Many people in the Cottonwood area and lower Little Bear are not at all happy with a large and unpredictably aggressive predator moving into the areas of their homes. This is a new development, Koehler. It undercuts the consistent claims from your favored organizations that ‘Grizzlies will die, DIE, because we intrude on their habitat!’. That doesn’t ring true at all when Grizzlies are intruding on our habitat. More to the point, it removes your concern about protecting other Grizzly habitat completely. That’s kinda what happened with wolves. But certainly you knew better about that, didn’t you? After all, you have support of a dude in the Cottenwood.

                • You know, it’s an interesting dynamic. Here we have the federal government (Forest Service) ruling against itself 4 times during the public administrative appeals process because this Bozman Watershed Project wasn’t up to snuff.

                  Of course, it’s largely not “up to snuff” – in no small part – because of institutional failures within agencies of the federal government , pressures from the resource extraction industry and pressures from politicians.

                  Citizens and local watchdog organizations follow every step of the public process, attempting to hold the federal government responsible and accountable. Again, 4 times the federal government (FS) halted the project during the public appeals process (which is sort of an internal review process) because the concerns brought up by citizens and watchdog organizations were legit.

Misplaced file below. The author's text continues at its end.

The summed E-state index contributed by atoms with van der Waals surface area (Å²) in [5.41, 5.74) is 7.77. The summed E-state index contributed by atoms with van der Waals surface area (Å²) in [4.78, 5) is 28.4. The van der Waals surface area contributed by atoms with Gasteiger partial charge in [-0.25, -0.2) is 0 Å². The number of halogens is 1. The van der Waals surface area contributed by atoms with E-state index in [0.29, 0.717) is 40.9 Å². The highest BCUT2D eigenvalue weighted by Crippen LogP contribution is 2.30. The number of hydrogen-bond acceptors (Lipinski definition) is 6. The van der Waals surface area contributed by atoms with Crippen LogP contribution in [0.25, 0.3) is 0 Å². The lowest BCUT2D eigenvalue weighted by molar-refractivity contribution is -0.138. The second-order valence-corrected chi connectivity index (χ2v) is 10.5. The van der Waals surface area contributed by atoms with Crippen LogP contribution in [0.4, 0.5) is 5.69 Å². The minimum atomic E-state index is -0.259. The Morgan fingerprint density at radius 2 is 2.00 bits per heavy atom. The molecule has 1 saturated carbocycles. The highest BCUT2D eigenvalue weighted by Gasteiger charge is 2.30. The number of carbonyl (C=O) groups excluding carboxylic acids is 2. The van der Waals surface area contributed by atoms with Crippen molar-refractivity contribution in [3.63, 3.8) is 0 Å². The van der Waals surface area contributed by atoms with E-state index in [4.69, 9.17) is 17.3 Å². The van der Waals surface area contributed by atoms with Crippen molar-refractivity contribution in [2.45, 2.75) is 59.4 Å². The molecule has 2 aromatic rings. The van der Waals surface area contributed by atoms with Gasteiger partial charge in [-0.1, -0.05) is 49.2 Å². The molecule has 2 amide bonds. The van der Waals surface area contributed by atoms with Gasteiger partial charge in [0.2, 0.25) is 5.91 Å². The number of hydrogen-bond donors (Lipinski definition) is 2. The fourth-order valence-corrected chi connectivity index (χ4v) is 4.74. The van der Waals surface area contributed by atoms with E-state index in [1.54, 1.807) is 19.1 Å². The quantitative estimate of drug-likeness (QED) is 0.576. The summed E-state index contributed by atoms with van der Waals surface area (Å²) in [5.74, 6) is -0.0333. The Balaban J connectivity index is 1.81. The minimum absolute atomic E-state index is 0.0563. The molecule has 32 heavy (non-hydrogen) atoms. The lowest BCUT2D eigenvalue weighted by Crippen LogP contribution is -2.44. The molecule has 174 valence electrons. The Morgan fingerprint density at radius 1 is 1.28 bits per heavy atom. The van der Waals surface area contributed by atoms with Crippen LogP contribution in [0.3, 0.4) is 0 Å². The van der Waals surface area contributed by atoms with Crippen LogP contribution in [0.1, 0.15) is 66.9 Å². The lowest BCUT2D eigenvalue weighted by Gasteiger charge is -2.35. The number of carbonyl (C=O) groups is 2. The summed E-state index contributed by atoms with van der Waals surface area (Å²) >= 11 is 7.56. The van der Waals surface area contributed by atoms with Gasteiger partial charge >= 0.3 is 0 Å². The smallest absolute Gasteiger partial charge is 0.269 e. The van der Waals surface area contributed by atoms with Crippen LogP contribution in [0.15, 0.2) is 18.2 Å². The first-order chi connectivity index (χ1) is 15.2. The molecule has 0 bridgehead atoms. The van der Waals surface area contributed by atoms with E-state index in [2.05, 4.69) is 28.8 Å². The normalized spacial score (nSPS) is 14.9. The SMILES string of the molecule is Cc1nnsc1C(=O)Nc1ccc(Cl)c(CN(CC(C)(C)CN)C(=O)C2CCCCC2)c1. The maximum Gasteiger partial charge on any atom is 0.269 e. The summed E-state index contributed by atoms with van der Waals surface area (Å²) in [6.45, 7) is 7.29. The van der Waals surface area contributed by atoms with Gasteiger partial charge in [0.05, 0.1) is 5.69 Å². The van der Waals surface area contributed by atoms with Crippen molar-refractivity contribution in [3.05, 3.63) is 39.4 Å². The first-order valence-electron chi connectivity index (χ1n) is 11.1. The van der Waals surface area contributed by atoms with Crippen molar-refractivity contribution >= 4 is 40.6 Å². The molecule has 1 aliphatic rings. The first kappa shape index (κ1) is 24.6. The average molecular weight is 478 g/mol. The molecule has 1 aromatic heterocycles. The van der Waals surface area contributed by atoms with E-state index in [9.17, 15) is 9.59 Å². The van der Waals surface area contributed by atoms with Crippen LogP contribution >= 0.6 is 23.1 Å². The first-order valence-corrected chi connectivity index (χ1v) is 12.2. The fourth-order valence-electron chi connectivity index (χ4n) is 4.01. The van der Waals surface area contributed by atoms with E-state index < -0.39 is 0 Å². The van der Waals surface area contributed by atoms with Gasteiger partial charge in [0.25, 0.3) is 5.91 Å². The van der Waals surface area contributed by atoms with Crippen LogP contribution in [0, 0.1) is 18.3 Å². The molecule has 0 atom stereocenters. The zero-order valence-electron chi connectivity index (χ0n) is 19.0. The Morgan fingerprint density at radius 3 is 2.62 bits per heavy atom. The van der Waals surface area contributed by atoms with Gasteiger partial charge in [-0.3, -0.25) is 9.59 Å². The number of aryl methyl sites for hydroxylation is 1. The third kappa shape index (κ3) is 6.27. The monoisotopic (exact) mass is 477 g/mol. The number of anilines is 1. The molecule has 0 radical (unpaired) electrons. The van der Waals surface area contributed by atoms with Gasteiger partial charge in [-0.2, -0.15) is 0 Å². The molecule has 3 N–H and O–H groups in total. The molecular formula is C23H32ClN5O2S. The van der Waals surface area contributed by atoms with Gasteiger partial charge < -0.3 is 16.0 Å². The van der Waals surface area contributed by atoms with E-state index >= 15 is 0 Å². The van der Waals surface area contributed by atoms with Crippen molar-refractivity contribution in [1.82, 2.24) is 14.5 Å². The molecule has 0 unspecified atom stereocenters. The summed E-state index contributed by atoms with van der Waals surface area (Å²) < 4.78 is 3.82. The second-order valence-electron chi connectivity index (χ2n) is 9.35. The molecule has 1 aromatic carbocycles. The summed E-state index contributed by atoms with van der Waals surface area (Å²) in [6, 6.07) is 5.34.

So it’s just odd that your big beef, Kailey, is with these citizens and local watchdog organizations who fully participate in the entire NEPA process and want to ensure that the federal government follows the best science and the law.

                  Why in the world are you not upset with the federal government in this case? Or those entities that put pressure on the FS to do projects that may be on shakey scientific or legal ground? I’m sorry, but your blame is totally mis-placed. Again, it’s odd that when the federal government (or the US Judicial system) finds that a government agency didn’t follow the law or best science when managing our public lands that you blame the citizens and watchdog organizations.

                • See, that’s your problem, Koehler. You’re not that damned important. The Federal Government (Duhn Da DAH) hasn’t come to the blogs and told me how stupid I am. You do that. YOU, Koehler. No agent of the dreaded empire has come here to inform me of my ignorance, yet you think that’s your job. I’m not that ignorant; many people aren’t. Some of us just don’t agree with you, and in a completely unrelated side-step you think we should disagree with the dread Gubmint. It’s not “Either or”, Matthew. It never has been. That was the root of my point that environmentalists put people into a bi-pole dilemma.

                  My “big beef” has never been with ‘citizen watchdog’ organizations. My “big beef’ is with those who think that *right* is empirically verifiable with no conscience effort to verify such. Political will is based on what is seen as personal need. The Gubmint follows such things with tenacity. The ‘citizen watchdogs’ … not so much.

                • Rob: Part of your charm is that you’re actually quite difficult to debate in these forums because you keep making stuff up that other people supposedly said about you and then use that made up stuff to bolster your case.

                  For example, you’re latest comment claims, “You accused me of stating “I’m right, you’re wrong” and here you are doing that very thing.”

                  A review of the actual comment record here, Rob, will reveal that I never did accuse you of stating, “I’m right, you’re wrong.”

                  The closest I think I came to making any statement remotely close to that was this:

                  “My basic contention is that you have not accurately portrayed the project. You’ll counter that you have and I haven’t. That’s fine and I’ll leave it up to others to make up their own mind.”